No matter what industry you're in, if you're an insurance company, or a bank, or a Telco company, whenever you need to serve customers in order to actually generate revenue, you're now under threat to some degree by Amazon or other digital native companies. Because Amazon here, by the way, it's fully translate that sort of its symbol. So, what they have figured out as the secret sauce of providing superior customer experience, like really giving people what they want, when they want, where they want it right away.
This experience is now sort of determining people's expectations, also towards the bank, the insurance, the ....
So, the overarching fear is that Amazon, or someone else who might be able to provide similar experiences, might enter our industry. So the Amazon of insurance, the Amazon of banks, it doesn't have to be Amazon itself, can be the next fintech startup. The next and short tech startup. Or even that other competitor in our traditional inter maturing, or bank, or Telco industry, that is able to provide the superior customer experience. And combining that with operational efficiency at scale.
Because that is really the the sort of impossible unbalanced that that you can actually find if you, if you're an Amazon or fintech on shore tech startup and providing that experience with operational efficiency at scale. So, once you have achieved that, you can basically put anyone else out of business, Which is happening, and therefore, to death.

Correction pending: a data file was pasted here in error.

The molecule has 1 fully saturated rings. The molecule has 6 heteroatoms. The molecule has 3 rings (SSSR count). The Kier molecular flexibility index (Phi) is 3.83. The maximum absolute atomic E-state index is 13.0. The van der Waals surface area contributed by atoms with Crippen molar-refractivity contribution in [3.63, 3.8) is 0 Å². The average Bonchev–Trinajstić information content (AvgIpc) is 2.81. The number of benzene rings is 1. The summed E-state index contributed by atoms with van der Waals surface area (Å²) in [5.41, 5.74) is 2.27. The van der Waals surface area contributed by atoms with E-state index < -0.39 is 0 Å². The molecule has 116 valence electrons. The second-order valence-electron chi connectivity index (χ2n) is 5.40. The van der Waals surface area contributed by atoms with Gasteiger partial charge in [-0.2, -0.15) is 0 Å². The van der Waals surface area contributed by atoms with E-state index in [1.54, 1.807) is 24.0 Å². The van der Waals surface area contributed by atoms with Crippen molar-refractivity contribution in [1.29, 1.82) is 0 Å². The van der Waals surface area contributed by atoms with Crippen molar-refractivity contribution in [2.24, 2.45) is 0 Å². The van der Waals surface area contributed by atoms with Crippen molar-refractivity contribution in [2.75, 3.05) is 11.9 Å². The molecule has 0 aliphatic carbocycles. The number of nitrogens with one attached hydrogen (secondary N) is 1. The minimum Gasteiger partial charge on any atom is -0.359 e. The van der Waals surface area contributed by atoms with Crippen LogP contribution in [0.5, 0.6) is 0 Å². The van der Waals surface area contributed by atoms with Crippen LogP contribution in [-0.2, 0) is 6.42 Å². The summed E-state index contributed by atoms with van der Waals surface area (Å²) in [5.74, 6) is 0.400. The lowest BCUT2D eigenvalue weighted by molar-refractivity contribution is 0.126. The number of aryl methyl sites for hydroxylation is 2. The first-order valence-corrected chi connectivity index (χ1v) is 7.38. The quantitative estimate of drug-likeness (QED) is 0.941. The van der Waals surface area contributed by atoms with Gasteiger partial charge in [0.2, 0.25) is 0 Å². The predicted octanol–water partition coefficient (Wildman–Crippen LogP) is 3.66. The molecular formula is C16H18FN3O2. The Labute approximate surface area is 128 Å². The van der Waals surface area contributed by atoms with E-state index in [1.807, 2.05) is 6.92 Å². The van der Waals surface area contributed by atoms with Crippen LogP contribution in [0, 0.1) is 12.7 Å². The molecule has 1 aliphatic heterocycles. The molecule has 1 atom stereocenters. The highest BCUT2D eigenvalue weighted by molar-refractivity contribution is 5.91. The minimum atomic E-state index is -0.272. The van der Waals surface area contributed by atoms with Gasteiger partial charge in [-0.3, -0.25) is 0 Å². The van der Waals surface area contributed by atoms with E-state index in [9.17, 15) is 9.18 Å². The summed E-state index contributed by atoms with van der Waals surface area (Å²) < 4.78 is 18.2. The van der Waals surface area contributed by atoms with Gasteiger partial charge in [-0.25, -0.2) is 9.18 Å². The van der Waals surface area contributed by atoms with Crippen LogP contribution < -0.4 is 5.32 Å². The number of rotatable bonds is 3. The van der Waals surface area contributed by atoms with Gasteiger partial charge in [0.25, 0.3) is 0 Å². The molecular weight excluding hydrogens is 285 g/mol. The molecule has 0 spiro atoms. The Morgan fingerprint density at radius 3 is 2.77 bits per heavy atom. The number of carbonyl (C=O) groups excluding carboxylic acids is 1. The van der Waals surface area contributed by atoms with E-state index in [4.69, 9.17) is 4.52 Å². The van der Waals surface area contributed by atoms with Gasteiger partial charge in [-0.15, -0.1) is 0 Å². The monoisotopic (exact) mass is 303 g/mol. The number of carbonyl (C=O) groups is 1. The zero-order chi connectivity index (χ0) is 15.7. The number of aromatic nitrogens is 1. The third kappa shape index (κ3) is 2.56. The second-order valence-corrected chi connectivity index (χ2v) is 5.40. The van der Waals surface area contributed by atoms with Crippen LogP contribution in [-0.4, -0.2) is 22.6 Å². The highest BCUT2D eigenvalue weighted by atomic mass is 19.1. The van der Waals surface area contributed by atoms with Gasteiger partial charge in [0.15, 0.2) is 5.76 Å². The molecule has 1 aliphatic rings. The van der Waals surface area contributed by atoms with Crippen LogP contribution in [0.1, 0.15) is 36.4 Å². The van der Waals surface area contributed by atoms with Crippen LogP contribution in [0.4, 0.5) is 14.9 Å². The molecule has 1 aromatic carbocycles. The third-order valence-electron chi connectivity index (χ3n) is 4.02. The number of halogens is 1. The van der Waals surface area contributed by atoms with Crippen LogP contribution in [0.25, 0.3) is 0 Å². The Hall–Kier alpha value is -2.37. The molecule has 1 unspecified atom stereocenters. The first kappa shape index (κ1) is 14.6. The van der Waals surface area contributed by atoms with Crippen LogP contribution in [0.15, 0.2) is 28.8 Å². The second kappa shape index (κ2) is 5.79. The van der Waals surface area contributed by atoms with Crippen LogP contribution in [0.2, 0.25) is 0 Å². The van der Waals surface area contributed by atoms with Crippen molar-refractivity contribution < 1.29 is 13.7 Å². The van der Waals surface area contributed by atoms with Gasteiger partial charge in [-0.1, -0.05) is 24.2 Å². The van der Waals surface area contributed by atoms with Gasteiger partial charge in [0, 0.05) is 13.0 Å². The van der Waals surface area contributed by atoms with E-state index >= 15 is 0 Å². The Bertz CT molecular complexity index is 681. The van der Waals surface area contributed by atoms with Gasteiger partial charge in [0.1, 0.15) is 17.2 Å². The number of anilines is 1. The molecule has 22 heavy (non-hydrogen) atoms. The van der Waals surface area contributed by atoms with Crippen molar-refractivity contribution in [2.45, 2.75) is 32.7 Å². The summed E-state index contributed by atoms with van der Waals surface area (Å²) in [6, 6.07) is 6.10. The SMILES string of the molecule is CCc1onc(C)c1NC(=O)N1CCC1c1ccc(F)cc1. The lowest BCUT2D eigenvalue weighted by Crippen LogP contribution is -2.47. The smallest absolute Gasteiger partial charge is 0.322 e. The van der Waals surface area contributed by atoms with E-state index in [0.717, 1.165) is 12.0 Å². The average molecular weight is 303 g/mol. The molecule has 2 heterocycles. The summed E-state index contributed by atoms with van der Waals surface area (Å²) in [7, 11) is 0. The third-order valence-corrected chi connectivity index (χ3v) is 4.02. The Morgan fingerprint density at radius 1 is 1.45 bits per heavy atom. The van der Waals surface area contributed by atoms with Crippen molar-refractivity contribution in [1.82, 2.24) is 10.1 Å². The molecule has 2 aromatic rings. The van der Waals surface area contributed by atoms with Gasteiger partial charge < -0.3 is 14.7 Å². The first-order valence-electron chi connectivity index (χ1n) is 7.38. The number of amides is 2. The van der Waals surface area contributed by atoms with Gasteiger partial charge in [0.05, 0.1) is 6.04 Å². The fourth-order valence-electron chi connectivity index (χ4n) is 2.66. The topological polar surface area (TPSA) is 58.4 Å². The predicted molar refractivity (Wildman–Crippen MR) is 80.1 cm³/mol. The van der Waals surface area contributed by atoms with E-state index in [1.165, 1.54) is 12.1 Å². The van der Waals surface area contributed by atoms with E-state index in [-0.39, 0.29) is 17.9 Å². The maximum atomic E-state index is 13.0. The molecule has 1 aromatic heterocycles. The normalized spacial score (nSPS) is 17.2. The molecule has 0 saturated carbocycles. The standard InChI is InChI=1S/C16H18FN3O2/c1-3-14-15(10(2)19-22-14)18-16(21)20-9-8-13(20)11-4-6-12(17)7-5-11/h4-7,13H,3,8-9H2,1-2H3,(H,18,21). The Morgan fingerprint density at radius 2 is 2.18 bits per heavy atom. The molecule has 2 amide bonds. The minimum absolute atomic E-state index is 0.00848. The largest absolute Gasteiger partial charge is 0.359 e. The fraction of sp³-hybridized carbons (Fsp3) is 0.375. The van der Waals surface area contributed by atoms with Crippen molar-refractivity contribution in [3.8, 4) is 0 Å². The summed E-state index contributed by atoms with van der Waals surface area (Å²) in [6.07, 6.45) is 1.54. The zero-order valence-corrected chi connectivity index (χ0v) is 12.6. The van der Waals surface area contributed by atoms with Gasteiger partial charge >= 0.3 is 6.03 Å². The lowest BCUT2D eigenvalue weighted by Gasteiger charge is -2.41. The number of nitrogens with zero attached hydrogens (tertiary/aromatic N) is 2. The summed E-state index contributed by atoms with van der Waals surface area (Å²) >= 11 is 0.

But I'm muslim here, that is also very present in many different organizations all over the world, as of today. So, how do we actually mitigate that? How do we become the Amazon of our industry? That's what everyone is wondering about, and process automation, And the topic for today is actually a key topic.
And the key enabler, for making that happen.
So, this is just one data point and automation survey that was conducted last year, where decision makers in different industries were interviewed about their digital transformation, ambition and agenda and how process automation ties into that.
And, the vast majority, almost everyone, confirmed that process automation is key to digital transformation.
So, now, the question, of course, is, what does that mean?
So, what is process automation? I mean, there's so many different ways to go about automation out there. And then Gartner calls it the automation toolbox. So it's not that there's not this one single product, for example, that serves as the silver bullet, and that makes all of that happening.